(a, b and d) T1 magnetic resonance imaging sequences showing a lesion with contrast enhancement in the crural cistern near the right posterior clinoid process. (c) Angio-computed tomography excluded connections of the lesion with the Willis circle.


Considering symptoms, characteristics, and location, and after thorough discussion with the patient, a surgical exploration was performed. Surgical strategy was characterized by a right pterional approach. Extradural clinoidectomy – using the high-speed drill – was performed, considering the unknown nature of the lesion. Therefore, a wide proximal control of the right internal carotid artery and also a good control of the cavernous sinus were achieved. After dural opening, Sylvian fissure was split in a distal to proximal fashion. After having reached optic-carotid cistern and followed the posterior communicating artery (PCoA), a brown and blackberry-like lesion was found, strictly adherent to the III CN [ Figure 2 ]. The intraoperative fluorangiography confirmed the absence of relationships between the lesion and Willis circle [ Figure 2 ]. The lesion was located superiorly and posteriorly to the roof of the cavernous sinus, namely, in the crural cistern and it followed the third nerve along its course, until it entered the lateral wall of the cavernous sinus. However, the lesion did not have dural attachments and the dissection of its anterior component was easier than the posterior one that was strictly related to the third CN [ Figure 2 ]. Laterally, the lesion was partially covered by the tentorium edge, while the arachnoid plane protecting the IV CN was preserved.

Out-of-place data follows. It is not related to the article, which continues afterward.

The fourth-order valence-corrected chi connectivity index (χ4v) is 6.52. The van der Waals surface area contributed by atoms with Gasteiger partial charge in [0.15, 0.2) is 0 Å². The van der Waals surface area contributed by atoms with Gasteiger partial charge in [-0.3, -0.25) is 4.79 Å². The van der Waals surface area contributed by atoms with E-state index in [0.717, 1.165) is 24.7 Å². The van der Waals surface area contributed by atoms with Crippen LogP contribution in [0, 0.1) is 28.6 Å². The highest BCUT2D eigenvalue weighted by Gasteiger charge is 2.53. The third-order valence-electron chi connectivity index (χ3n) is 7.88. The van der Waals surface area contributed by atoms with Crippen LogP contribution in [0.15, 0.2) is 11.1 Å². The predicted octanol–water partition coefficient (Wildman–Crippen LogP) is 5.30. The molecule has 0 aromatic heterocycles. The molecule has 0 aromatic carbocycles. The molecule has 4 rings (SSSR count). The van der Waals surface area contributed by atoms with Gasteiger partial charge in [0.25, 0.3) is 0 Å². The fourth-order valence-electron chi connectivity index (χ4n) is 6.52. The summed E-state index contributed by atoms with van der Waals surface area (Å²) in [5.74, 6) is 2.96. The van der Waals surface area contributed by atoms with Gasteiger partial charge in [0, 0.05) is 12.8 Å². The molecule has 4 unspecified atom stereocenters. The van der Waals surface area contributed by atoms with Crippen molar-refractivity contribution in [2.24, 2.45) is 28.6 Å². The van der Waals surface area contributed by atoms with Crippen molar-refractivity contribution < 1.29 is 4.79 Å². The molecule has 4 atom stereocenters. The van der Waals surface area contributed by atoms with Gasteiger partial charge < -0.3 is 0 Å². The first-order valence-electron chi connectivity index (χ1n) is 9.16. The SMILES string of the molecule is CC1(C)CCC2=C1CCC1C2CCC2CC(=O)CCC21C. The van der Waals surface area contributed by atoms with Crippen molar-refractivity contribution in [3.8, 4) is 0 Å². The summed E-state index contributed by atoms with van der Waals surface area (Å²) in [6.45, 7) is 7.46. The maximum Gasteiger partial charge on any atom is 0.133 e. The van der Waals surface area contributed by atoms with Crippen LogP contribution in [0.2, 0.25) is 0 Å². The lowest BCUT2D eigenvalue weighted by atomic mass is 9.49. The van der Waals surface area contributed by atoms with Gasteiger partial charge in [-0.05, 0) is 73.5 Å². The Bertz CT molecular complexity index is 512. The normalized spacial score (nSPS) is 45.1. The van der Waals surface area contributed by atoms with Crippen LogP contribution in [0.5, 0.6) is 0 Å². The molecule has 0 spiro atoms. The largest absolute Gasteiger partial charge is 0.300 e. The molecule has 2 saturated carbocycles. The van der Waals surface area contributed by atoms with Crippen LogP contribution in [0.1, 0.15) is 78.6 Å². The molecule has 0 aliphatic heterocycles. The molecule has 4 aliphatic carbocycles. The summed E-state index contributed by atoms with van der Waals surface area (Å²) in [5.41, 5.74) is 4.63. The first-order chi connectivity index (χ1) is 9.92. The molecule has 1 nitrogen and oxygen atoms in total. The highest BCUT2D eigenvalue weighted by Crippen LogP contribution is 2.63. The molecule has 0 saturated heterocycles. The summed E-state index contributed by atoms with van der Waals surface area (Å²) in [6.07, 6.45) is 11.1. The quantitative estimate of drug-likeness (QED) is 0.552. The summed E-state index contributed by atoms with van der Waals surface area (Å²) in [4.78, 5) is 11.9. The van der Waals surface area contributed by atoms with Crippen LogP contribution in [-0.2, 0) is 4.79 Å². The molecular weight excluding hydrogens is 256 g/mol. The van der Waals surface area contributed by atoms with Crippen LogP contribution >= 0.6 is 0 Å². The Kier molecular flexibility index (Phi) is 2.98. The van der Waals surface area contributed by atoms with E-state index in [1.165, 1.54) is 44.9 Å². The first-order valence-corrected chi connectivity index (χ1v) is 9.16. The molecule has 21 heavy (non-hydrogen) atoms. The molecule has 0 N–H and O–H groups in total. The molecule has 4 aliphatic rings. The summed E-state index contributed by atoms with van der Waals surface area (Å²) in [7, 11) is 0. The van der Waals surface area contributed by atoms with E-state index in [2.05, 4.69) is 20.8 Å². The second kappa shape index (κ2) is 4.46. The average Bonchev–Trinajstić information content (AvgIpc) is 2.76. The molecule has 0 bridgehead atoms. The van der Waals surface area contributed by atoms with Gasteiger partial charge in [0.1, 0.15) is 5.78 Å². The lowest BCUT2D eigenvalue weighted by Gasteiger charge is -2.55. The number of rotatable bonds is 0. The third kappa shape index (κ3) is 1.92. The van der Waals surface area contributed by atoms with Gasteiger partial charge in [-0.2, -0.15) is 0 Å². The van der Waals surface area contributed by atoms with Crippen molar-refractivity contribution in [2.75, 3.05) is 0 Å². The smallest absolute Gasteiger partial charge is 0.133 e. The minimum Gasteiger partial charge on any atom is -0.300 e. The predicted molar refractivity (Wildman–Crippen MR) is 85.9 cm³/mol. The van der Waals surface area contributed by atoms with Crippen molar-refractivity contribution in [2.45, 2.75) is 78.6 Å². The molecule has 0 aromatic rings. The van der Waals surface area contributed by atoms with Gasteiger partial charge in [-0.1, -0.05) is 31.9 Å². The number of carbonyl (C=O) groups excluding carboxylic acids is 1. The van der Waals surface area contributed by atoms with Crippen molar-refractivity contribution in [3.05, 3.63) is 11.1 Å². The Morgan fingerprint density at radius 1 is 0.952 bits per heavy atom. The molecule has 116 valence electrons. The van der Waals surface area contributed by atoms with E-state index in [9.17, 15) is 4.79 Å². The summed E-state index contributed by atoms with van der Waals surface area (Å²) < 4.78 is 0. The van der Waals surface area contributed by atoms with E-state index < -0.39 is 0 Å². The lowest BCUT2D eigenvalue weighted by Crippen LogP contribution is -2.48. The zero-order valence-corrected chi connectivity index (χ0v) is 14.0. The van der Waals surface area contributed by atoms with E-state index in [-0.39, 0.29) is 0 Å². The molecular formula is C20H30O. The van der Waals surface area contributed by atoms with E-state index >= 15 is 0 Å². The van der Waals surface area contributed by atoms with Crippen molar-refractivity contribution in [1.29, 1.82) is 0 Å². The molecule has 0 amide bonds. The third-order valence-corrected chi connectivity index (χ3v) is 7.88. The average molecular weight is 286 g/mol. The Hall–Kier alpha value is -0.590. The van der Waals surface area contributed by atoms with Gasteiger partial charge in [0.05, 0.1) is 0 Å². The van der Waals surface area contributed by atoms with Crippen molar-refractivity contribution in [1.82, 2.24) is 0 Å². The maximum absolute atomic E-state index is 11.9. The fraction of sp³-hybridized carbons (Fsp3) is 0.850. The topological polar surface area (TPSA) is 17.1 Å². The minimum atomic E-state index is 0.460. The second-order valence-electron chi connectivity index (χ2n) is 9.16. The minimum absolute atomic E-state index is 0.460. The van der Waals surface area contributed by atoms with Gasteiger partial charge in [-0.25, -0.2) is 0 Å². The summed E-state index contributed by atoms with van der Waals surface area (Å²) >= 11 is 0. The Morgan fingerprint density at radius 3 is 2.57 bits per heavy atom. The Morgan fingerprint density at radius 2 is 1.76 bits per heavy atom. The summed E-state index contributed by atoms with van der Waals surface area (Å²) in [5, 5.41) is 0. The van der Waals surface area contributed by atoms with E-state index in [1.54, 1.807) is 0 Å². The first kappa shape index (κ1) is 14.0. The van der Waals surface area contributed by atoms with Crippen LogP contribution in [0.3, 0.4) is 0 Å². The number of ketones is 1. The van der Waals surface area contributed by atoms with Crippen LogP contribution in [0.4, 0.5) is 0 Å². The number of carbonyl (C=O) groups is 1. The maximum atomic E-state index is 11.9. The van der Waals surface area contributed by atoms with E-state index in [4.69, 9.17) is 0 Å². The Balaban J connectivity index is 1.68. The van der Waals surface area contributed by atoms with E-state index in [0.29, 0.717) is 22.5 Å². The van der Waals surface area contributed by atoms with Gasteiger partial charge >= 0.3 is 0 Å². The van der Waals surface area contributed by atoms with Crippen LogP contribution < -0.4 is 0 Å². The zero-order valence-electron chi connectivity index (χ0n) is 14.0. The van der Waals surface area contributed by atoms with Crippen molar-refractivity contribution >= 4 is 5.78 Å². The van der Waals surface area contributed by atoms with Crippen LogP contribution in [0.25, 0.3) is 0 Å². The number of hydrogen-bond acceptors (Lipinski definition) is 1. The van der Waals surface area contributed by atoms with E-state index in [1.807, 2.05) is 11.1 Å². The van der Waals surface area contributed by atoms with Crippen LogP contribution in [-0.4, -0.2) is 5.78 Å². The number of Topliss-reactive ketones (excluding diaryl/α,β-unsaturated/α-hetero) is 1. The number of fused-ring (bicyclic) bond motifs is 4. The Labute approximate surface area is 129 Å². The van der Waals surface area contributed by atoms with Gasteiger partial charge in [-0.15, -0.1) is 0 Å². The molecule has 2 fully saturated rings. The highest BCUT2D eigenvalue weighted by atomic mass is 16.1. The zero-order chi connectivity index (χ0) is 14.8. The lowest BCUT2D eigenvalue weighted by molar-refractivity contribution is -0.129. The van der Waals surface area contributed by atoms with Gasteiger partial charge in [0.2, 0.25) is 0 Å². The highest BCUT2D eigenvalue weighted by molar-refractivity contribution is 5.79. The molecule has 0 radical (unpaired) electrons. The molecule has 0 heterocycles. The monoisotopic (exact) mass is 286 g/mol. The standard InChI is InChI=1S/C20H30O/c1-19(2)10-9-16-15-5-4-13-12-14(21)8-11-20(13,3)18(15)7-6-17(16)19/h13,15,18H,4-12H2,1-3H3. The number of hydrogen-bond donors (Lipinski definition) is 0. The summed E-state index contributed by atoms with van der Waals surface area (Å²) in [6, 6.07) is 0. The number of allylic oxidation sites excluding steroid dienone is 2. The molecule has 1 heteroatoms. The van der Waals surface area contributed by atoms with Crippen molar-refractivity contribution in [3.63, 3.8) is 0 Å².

Figure 2:

Intraoperative images (a-g). (a) A right pterional approach was performed and optic-carotid cistern was opened to identify the right internal carotid artery (ICA). Then, (b) intraoperative green video angiography confirmed that the lesion did not arise from the Willis circle. (c) A blackberry-like lesion was observed behind the medial wall of the right ICA, and, after a sharp dissection of the surrounding arachnoid membranes, (d) the strict relationship of the lesion with the right III cranial nerve was observed. (e) Thus, dissection from the nerve was performed and then the lesion was removed. (f and g) At the end of the procedure, the III cranial nerve was spared.


Then, a careful removal of the lesion with anatomical preservation of the III CN was performed [ Figure 2 ]. In the immediate postoperative period, the right III CN palsy was still present and only minimal improvement was noticed at discharge. Histological diagnosis confirmed the suspicion of III CN CM [ Figure 3 ]. The 3-month MRI did not show recurrence while the last clinical examination, obtained after 12 months from surgery, did not found CN worsening and the patient still presented a Grade 2 right palpebral ptosis, with diplopia due to the ophthalmoplegia [ Figure 4 ].

Figure 3:

(a) Postoperative computed tomography scan showing gross total resection (GTR). (b) Three-month follow-up postoperative magnetic resonance imaging at showing GTR with no signs of recurrence.


Figure 4:

Medium power (a and b, ×100) HE images showing a vascular lesion comprising dilated vessels with thin walls. Marked signs of recent and past bleeding are present, including widespread hemosiderin globules. These findings were deemed to be consistent with a cavernous hemangioma.